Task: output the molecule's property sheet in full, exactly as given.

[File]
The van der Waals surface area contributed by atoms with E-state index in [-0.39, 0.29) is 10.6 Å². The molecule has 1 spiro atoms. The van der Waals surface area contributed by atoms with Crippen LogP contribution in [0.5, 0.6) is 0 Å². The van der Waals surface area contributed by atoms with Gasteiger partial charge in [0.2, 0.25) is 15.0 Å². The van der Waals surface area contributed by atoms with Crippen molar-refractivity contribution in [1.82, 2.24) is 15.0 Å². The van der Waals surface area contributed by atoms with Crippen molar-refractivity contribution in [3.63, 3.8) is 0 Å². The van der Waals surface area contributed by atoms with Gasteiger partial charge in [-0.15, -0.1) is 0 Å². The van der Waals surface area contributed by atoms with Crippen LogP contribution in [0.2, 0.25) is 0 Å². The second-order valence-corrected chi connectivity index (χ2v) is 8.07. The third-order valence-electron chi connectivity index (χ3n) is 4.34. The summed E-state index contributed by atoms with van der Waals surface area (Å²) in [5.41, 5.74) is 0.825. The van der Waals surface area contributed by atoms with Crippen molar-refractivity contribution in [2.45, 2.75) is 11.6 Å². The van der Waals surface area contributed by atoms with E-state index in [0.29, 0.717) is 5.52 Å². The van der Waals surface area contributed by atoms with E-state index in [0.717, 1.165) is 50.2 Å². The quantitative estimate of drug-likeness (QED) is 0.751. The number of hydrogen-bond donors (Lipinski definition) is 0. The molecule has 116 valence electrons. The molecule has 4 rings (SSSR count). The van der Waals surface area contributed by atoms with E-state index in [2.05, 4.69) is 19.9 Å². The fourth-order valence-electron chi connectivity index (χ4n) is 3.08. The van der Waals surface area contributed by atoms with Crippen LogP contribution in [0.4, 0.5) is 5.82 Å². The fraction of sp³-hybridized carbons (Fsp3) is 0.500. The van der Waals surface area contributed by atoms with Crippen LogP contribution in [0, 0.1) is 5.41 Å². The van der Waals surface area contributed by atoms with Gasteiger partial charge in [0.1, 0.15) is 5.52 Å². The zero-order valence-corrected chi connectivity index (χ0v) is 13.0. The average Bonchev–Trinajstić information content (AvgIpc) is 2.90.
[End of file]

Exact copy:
The van der Waals surface area contributed by atoms with E-state index in [-0.39, 0.29) is 10.6 Å². The molecule has 1 spiro atoms. The van der Waals surface area contributed by atoms with Crippen LogP contribution in [0.5, 0.6) is 0 Å². The van der Waals surface area contributed by atoms with Gasteiger partial charge in [0.2, 0.25) is 15.0 Å². The van der Waals surface area contributed by atoms with Crippen molar-refractivity contribution in [1.82, 2.24) is 15.0 Å². The van der Waals surface area contributed by atoms with Crippen molar-refractivity contribution in [3.63, 3.8) is 0 Å². The van der Waals surface area contributed by atoms with Gasteiger partial charge in [-0.15, -0.1) is 0 Å². The van der Waals surface area contributed by atoms with Crippen LogP contribution in [0.2, 0.25) is 0 Å². The second-order valence-corrected chi connectivity index (χ2v) is 8.07. The third-order valence-electron chi connectivity index (χ3n) is 4.34. The summed E-state index contributed by atoms with van der Waals surface area (Å²) in [5.41, 5.74) is 0.825. The van der Waals surface area contributed by atoms with Crippen molar-refractivity contribution in [2.45, 2.75) is 11.6 Å². The van der Waals surface area contributed by atoms with E-state index in [0.29, 0.717) is 5.52 Å². The van der Waals surface area contributed by atoms with E-state index in [0.717, 1.165) is 50.2 Å². The quantitative estimate of drug-likeness (QED) is 0.751. The number of hydrogen-bond donors (Lipinski definition) is 0. The molecule has 116 valence electrons. The molecule has 4 rings (SSSR count). The van der Waals surface area contributed by atoms with E-state index in [2.05, 4.69) is 19.9 Å². The fourth-order valence-electron chi connectivity index (χ4n) is 3.08. The van der Waals surface area contributed by atoms with Crippen LogP contribution in [0.4, 0.5) is 5.82 Å². The fraction of sp³-hybridized carbons (Fsp3) is 0.500. The van der Waals surface area contributed by atoms with Crippen LogP contribution in [0, 0.1) is 5.41 Å². The van der Waals surface area contributed by atoms with Gasteiger partial charge in [0.1, 0.15) is 5.52 Å². The zero-order valence-corrected chi connectivity index (χ0v) is 13.0. The average Bonchev–Trinajstić information content (AvgIpc) is 2.90.